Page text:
Reasons For Truck Driver Shortage: How It Impacts You and how You Can Help!

Many people dream about driving a big rig across the country and help to deliver food, fuel, and other needed items to Americans from all corners of the United States. But despite the good pay and relatively simple job requirements, many of these important positions go unfilled. In fact, there is currently a shortage of truck drivers in the country that is driving up pricing and threatening the overall economy.

What is the source of this shortage and how does it affect our everyday lives? How can those who are interested in a truck driving career find a position that fits their goals and preferences? How does a formal education help aspiring drivers create the career they desire?

Driver Shortage in the United States

As recently reported in USA Today, there is currently a severe shortage of trained truck drivers to deliver manufactured goods to sales points. While the shortage is not new, it has recently become a serious threat to the continued growth of our national economy. Retiring Baby Boomers are leaving their positions as they advance in age.

The younger generations are generally not attracted to these types of jobs. Many people attribute it to the push for everyone to go to a four-year college. The shortage is made worse by the currently booming economy. High employment rates mean consumers are demanding more goods than ever. However, without truck drivers, it is often difficult to get these goods on store shelves.

This shortage negatively impacts the economy in several ways. First, stores are not able to keep shelves full, which means consumers are not able to buy the products they want. That means manufacturers make less profit, which means fewer jobs in the future. In order to keep products coming in, store managers often turn to more expensive ways of transporting goods.

These extra costs are then passed on to the consumer. Paying more for certain goods means that consumer isn’t able to spend on other things, which may also lead to a decrease in national employment numbers over time.

Finding Your Perfect Truck Driving Position

Those that are interested in a career as a truck driver have many options. These can include:

  • Transporting tankers filled with non-hazardous liquids like milk or water. With a Hazmat certification, drivers are able to haul hazardous materials.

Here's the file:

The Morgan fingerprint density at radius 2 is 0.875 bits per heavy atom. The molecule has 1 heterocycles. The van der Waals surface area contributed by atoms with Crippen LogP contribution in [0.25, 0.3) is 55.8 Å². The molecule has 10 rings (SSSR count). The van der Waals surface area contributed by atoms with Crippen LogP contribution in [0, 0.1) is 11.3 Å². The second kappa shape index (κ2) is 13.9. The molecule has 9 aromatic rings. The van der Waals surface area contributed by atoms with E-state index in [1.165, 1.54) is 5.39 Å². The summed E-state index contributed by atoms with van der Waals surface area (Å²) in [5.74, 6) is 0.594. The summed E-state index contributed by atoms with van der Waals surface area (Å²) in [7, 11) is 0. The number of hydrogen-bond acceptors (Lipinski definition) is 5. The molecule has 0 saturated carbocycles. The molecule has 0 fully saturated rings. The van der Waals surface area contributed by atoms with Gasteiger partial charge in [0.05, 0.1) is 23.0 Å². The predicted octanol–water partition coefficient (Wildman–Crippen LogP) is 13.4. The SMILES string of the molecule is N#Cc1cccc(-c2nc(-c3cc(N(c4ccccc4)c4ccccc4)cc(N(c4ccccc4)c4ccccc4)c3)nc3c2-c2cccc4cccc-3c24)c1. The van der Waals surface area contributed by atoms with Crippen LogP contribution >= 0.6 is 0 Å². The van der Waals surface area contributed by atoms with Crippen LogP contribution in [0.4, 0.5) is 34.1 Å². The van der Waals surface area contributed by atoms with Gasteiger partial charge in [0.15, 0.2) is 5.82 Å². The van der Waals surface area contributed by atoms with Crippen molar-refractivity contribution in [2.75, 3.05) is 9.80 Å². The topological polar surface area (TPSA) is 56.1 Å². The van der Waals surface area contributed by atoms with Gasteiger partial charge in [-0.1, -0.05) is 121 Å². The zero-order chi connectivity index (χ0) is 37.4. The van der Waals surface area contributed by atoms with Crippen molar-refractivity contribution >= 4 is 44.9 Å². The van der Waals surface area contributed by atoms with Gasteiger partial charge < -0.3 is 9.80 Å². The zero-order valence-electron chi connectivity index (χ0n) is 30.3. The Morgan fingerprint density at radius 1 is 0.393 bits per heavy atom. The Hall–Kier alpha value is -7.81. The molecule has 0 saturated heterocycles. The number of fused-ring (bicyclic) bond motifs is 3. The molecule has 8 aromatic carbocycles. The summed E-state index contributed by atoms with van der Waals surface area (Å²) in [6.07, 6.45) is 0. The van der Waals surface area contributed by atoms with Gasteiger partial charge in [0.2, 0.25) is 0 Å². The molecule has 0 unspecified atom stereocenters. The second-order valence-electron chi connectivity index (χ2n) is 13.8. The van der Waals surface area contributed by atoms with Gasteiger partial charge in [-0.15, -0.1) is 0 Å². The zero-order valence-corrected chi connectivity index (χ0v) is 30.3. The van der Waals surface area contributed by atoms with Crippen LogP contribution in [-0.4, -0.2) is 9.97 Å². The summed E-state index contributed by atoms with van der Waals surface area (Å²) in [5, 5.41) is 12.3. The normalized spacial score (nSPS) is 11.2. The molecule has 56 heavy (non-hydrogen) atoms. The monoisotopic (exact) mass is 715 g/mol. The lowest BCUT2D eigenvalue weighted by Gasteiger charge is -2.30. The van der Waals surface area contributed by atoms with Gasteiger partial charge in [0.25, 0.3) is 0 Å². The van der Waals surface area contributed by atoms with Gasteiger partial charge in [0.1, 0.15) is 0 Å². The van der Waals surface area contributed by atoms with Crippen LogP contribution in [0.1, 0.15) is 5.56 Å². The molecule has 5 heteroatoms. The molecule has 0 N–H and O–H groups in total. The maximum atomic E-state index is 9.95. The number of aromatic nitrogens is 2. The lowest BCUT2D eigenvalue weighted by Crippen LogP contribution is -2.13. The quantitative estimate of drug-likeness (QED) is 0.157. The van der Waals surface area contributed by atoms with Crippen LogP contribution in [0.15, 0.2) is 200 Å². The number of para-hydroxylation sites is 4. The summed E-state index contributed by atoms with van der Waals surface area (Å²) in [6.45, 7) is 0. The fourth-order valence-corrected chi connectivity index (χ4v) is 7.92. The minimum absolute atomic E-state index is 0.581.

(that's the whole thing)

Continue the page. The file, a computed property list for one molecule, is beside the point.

• Delivering packaged goods from warehouses to retail stores. Some of these positions also require loading and unloading your cargo.
  • Driving oversized trucks. These can be used to transport everything from lumber to manufactured homes.
  • Hauling cars to sales lots. These positions are hard to find and often require intensive on-the-job training.
  • Driving trucks long distances, or over-the-road. This can be done solo or with another driver to reduce delivery times.

With so many career options, how can you find the right one for you? Ask yourself these questions before submitting your truck driving applications.

  • Do you want to work a normal schedule? Is it important that you be home every day? If the answer to either of these is yes, you may want to avoid OTR positions.
  • Do you mind loading and unloading boxes and packaged goods? This is often a requirement for delivery drivers.
  • Are you able to stay cool under pressure? Driving oversized trucks requires patience, accuracy, and the ability to deal with unexpected situations.
  • What types of jobs are available in your area? Take a look at your local classifieds and job boards to find the most advertised positions. Choose that niche if you want to guarantee long-term employment in your local area.

The Role of Education in Truck Driving Careers

Most truck driving jobs require little more than a high school diploma and a CDL license. However, there are some big advantages to completing a training program before seeking employment.

  • Your trucking school training will prepare you for a variety of driving positions. While many employers offer on-the-job training, their lessons will only prepare you to do the job they need. Your future career prospects would be limited.
  • You could make more money. Instead of enduring weeks of training with little or no pay, you will start your new career ready to work. Employers are willing to pay more when they invest less in training.
  • Trucking school makes it easier to find jobs. Businesses look to these schools for new employees. It’s likely that you’ll have a job lined up before you graduate.

Ready to start your truck driving career? The Tractor-Trailer Driving Certificate from ATI could be your first step to a successful career. Contact our admissions counselors now to learn more.